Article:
By Christian Viveros-Fauné
By Miriam Felton-Dansky
By Tom Sellar
By Tom Sellar
By Jessica Dawson
By Tom Sellar
By R. C. Baker
By Tom Sellar
The original two-act Namouna was created for the Paris Opera Ballet in 1882 by Lucien Petipa, a major ex-dancer, the great Marius Petipas older brother, and a competent choreographer. One of the works major plot ideas was that a beautiful elusive slave on a pirate ship anchored in Corfu manages to get enough money to buy the ship, free all the captives at an island slave market, and marry her lovemixups and scoundrelly interference notwithstanding. The music, originally in 23 sections, was commissioned from Edward Lalo. As I understand it, Ratmansky found 16 musical selections from Namouna on a CD made by the Monte Carlo Philharmonic Orchestra and used them in the same order, plus additional music from the composers orchestral suites. One of the selections from Namouna is the Pas des Cymbales, and at some inexplicable point, the 16 members of the female corps march in carrying pairs of smallish cymbals and stand clashing them together while the hero (Robert Fairchild) does some dazzling dancing.
These women open the ballet by running around the stage in a long line and into a formation. Like the swans from Swan Lakes second act, they run with their heads up and their arms thrown slightly back. But theyre wearing long, pleated, high-waisted yellow dresses and black wigs cut in a Louise Brooks bob (costumes by Marc Happel and Rustam Khamdamov). And right off the bat, Ratmansky cracks a joke that raises memories of Balanchines Serenade and Robbinss Mistake Waltz from The Concert, along with Red-army conformity, todays high-school cliques, and heaven knows how many ballet rehearsals. One woman stands up when the others are kneeling; with a concerted gesture, they evict her (a few seconds later, shes back in step).
Fairchild makes his entrance in pursuit of three women he cant keep up with. Like Suozzi in Millepieds ballet, he spends a lot of time looking on in bafflement. He wears what looks like a little boys sailor suit (short pants). The women are garbed in cleverly cut modernist tutus (a short, stiff, translucent skirt, slit in front) and close-fitting white wigs that look like both 1920s bathing caps and the headgear that Aurora and her Prince used to wear in Soviet-era productions of Sleeping Beauty to denote 18th-century attire. These mysterious ladies are the ballets female stars: Mearns (in navy blue), Jenifer Ringer (in powder blue), and Wendy Whelan (in white), and right away, each gets a turn to show off, backed by four-at-a-time yellow-garbed corps members. (Ratmansky doesnt use a Calatrava set piece, just creates his own architecture, abetted by Stanleys lighting.)
There are three other important dancers. Daniel Ulbricht enters with a cadre of eight men. Theyre in blue and hes wearing a copper-colored outfit, but they all have headgear thats part aviator helmet, part pirate do-rag. This gang is convivial, and it includes two first-class little women. Megan Fairchild and Abi Stafford execute a clever tongue-in-cheek trio with the ebullient, high-jumping Ulbricht. He lifts them and turns them one by one in such close quarters and in such rapid succession that you fear hell make a mistake, but no, he exits triumphantly toting both of them.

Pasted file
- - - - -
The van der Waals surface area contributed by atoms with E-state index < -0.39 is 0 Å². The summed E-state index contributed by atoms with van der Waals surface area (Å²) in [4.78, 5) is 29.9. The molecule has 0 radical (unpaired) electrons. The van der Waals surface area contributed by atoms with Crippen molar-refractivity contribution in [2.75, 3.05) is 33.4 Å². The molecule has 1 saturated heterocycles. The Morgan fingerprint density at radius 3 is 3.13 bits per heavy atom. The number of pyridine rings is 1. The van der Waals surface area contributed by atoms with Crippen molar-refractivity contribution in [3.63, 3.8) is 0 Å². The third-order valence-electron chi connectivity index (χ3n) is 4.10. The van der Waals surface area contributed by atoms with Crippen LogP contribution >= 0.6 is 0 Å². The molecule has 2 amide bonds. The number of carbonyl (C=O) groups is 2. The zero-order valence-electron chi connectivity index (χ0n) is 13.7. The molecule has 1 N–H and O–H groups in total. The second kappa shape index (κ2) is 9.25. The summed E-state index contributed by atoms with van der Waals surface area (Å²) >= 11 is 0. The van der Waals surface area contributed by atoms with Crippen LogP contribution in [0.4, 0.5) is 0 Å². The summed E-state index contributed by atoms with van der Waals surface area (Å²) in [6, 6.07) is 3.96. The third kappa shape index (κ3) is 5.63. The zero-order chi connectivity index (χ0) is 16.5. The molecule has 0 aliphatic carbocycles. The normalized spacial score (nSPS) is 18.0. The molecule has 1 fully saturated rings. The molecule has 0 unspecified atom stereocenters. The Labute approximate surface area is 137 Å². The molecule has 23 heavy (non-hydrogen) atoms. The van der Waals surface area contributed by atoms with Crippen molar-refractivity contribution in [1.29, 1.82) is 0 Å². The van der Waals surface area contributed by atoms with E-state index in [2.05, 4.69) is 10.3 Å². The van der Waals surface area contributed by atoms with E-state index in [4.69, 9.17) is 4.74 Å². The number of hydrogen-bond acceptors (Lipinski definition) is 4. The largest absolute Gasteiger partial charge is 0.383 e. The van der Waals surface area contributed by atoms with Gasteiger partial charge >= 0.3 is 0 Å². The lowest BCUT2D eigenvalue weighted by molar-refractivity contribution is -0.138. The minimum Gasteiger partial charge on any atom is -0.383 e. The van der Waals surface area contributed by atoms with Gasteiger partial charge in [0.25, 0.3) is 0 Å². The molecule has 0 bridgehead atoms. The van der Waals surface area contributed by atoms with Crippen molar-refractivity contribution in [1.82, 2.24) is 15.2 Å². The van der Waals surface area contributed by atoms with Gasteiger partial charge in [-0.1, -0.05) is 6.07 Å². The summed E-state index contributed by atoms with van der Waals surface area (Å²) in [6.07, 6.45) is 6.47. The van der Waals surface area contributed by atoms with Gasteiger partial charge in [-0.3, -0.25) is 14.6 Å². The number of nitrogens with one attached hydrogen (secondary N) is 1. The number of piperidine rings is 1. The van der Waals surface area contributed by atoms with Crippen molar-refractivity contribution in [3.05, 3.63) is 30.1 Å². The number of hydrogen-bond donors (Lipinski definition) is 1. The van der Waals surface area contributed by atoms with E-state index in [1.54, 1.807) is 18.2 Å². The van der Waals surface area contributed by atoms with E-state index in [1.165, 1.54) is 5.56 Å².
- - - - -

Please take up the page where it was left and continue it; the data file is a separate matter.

This is a ballet in which the ends of numbers draw applause, and performers take bows. The applause is well-deserved. Ratmansky makes beautiful, fluent, intricate steps for his dancers. The trio is followed by a tricky solo for R. Fairchild, whose expansive upper body eloquently conveys ardor and abandon, while his feet manage no end of smart stuff. Later, M. Fairchild and Stafford perform a frighteningly fast side-by-side duet, embroidering the floor with the tips of their toes.
What else? Lots. Women reclining on the floor like denizens of a harem. Ringer doing her Valse de la Cigarette (joined by other female addicts), getting sick, and being lugged in by the guys and deposited onstage (shes OK, but not the one our hero wants). Namouna is so long, and theres so much fascinating dancing, that you need to see it more than once to take everything in. Fairchild searches among a group of identical beauties. At some point, hes rocked by a cluster of women and wakes up puzzled. Ulbricht bounds through the air, beating his legs together like a reincarnation of Sleeping Beautys Bluebird. The women in yellow return, re-costumed in white wigs and propeller-blade tutus like those of the stars. The eight corps men skip and prance and display manly camaraderie. Its a good thing the danceable music changes mood and tempo every few minutes. Whelan and Fairchild perform a fine grand pas de deux, complete with her making running dives into his arms, after which he and Ulbricht chase each other around for a while without apparent animosity. Then all bow to the happy couple and leave them alone onstage to kiss while the curtain falls.
Take your grandmother, take your five-year-old to this delicious, maddening slumgullion of a ballet, the playground of a very, very gifted choreographer. Just tell them not to ask you what it means. Or maybe ask them to tell you.